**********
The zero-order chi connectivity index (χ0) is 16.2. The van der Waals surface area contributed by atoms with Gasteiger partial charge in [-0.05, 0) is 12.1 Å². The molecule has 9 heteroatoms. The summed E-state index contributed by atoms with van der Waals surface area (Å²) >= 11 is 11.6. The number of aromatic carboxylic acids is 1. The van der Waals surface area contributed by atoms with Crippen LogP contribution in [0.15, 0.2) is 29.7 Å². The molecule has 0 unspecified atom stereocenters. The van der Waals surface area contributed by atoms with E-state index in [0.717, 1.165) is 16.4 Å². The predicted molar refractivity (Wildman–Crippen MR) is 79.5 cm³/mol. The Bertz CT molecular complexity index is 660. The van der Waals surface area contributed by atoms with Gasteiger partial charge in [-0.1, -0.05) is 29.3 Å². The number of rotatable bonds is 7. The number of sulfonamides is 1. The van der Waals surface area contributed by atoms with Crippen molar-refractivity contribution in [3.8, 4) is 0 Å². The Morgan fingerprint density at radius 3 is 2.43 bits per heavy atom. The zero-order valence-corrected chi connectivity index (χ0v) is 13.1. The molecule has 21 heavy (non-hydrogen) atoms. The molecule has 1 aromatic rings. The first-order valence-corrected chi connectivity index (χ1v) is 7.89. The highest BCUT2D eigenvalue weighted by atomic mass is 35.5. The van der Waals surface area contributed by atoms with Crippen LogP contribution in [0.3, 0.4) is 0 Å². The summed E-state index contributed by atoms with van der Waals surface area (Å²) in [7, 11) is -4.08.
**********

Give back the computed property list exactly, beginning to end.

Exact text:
The zero-order chi connectivity index (χ0) is 16.2. The van der Waals surface area contributed by atoms with Gasteiger partial charge in [-0.05, 0) is 12.1 Å². The molecule has 9 heteroatoms. The summed E-state index contributed by atoms with van der Waals surface area (Å²) >= 11 is 11.6. The number of aromatic carboxylic acids is 1. The van der Waals surface area contributed by atoms with Crippen LogP contribution in [0.15, 0.2) is 29.7 Å². The molecule has 0 unspecified atom stereocenters. The van der Waals surface area contributed by atoms with E-state index in [0.717, 1.165) is 16.4 Å². The predicted molar refractivity (Wildman–Crippen MR) is 79.5 cm³/mol. The Bertz CT molecular complexity index is 660. The van der Waals surface area contributed by atoms with Gasteiger partial charge in [-0.1, -0.05) is 29.3 Å². The number of rotatable bonds is 7. The number of sulfonamides is 1. The van der Waals surface area contributed by atoms with Crippen molar-refractivity contribution in [3.8, 4) is 0 Å². The Morgan fingerprint density at radius 3 is 2.43 bits per heavy atom. The zero-order valence-corrected chi connectivity index (χ0v) is 13.1. The molecule has 21 heavy (non-hydrogen) atoms. The molecule has 1 aromatic rings. The first-order valence-corrected chi connectivity index (χ1v) is 7.89. The highest BCUT2D eigenvalue weighted by atomic mass is 35.5. The van der Waals surface area contributed by atoms with Crippen LogP contribution in [0.3, 0.4) is 0 Å². The summed E-state index contributed by atoms with van der Waals surface area (Å²) in [7, 11) is -4.08.